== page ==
Theatre Development Fund
Search & Filter
Art+Logic began working with TDF in 2010 developing a series of native mobile applications — first for the iOS platform and then Android — that would allow users to search for discounted tickets for shows available at TDF’s TKTS booths. In 2015, we were asked to prepare a proposal to redesign the current TDF site to be ADA compliant. Based upon our recent work redesigning another company’s website for ADA compliance, we developed a detailed plan of implementation for TDF. We lost the bid due to the projected cost of the effort, however, we continued to keep in touch with our primary client contacts at TDF.
In early 2017, TDF reached out to us again. The new ADA site had launched but it wasn’t meeting ADA standards and the design was clunky. In reviewing our earlier proposal, TDF realized that we had identified areas of focus, best-practices, and standards that were sorely lacking in their current site.
Art+Logic began a collaborative effort with TDF to bring the current website up to ADA compliance, streamline navigation, and improve overall look & feel.
ADA Lawsuits and Accessibility
Between 2015 and 2016 Federal ADA Web Accessibility lawsuit filings have increased 37% with 2017 filings set to increase 18%. Florida, New York, Pennsylvania and California comprise the top four states for ADA Web Accessibility filings.
// Goals + Objectives
So, the goals of the project became:
- As quickly as possible, redesign the current site using proper page structure and applying ARIA tags, ensuring users could navigate the site via screenreader.
- Make the site look cleaner and tighter.
While doing this…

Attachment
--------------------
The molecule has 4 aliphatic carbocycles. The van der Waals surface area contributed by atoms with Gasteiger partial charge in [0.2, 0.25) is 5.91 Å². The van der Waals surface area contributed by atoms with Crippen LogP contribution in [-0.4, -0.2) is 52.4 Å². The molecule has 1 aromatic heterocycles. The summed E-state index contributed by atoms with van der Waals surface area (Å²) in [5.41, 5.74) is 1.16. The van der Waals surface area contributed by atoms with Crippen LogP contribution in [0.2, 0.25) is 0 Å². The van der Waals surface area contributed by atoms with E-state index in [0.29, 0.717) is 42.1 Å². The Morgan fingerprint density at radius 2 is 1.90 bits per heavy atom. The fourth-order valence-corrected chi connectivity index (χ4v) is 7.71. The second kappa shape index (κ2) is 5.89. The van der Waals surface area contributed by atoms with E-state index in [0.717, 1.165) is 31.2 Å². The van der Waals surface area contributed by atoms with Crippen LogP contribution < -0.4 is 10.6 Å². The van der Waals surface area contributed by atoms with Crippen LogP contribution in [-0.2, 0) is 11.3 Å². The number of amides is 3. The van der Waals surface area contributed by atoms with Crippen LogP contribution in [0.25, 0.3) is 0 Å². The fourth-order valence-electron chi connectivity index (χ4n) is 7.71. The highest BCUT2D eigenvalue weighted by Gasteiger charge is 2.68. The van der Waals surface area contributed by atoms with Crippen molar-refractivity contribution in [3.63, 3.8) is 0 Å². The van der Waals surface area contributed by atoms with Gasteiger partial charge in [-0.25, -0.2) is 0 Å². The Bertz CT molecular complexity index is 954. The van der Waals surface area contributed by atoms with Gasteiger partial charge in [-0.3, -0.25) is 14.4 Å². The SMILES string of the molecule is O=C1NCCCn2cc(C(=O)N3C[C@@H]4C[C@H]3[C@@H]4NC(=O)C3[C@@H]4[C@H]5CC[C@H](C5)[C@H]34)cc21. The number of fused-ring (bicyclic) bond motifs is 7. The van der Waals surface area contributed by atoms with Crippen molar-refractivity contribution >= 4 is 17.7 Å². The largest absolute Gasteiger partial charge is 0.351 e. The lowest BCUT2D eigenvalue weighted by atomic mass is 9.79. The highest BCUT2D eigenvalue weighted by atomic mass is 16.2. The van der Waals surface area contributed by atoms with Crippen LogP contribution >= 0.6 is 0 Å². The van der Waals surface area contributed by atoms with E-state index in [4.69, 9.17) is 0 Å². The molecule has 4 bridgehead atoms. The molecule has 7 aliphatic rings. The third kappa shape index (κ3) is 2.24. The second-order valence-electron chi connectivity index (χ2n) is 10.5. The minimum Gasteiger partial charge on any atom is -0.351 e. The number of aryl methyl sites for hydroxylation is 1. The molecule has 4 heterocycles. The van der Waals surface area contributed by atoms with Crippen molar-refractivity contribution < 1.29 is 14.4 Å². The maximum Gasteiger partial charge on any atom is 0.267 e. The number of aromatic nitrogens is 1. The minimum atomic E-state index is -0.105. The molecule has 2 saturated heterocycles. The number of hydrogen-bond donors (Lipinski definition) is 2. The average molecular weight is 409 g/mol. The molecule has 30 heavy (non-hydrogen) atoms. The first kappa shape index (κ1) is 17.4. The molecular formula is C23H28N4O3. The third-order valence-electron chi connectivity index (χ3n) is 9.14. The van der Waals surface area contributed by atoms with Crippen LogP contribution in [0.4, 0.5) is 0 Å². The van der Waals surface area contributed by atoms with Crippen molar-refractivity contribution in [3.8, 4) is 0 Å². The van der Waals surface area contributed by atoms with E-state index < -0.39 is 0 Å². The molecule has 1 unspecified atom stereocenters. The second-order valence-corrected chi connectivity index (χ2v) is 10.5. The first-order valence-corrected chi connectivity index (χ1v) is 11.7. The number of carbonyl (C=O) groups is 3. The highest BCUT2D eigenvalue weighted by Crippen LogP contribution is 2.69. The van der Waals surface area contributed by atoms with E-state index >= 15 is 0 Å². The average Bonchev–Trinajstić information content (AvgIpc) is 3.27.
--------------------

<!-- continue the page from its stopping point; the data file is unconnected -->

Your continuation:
- Scrub out the hardcoded logic in the current application to align with the necessary data-driven application model.
- Investigate API integration with the ticket vendors — Telecharge and Ticketmaster.
After releasing the updated website…
- Extend the search and filtering functionality.
- Update the Admin CMS to reflect the new database supporting the data-driven application.
- Integrate ticket vendor APIs, mapping the various naming conventions and ADA offerings for each venue to our database.
The objective was to create an end-to-end ticketing search and purchasing experience for the user seeking to find and buy ADA accessible tickets to their favorite Broadway show. Across a broad range of needs — Autism-friendly, sign-language interpreted, closed-captioned, and more — we wanted to provide an intuitive, empowering, and clean solution for users rather than dumping them to a general box office phone number or TTY service, as was the norm for many theaters.
There are a couple free tools available for checking a website for ADA compliance. The one that we found most valuable was the WAVE tool provided by WebAIM, whose mission is to “empower organizations to make their web content accessible to people with disabilities.” For each URL entered, it finds and reports on issues specifically related to Section 508 of the Rehabilitation Act of 1973 as amended in 1998.
// Quality Assurance
The 1st testing challenge
To understand what makes a website accessible to people with disabilities. In order to test for accessibility, a tester needs to understand what makes a site accessible. Fortunately, there are many excellent resources that can help guide this process.
Based upon the Web Content Accessibility guidelines, there were new questions that needed to be asked during each phase of testing.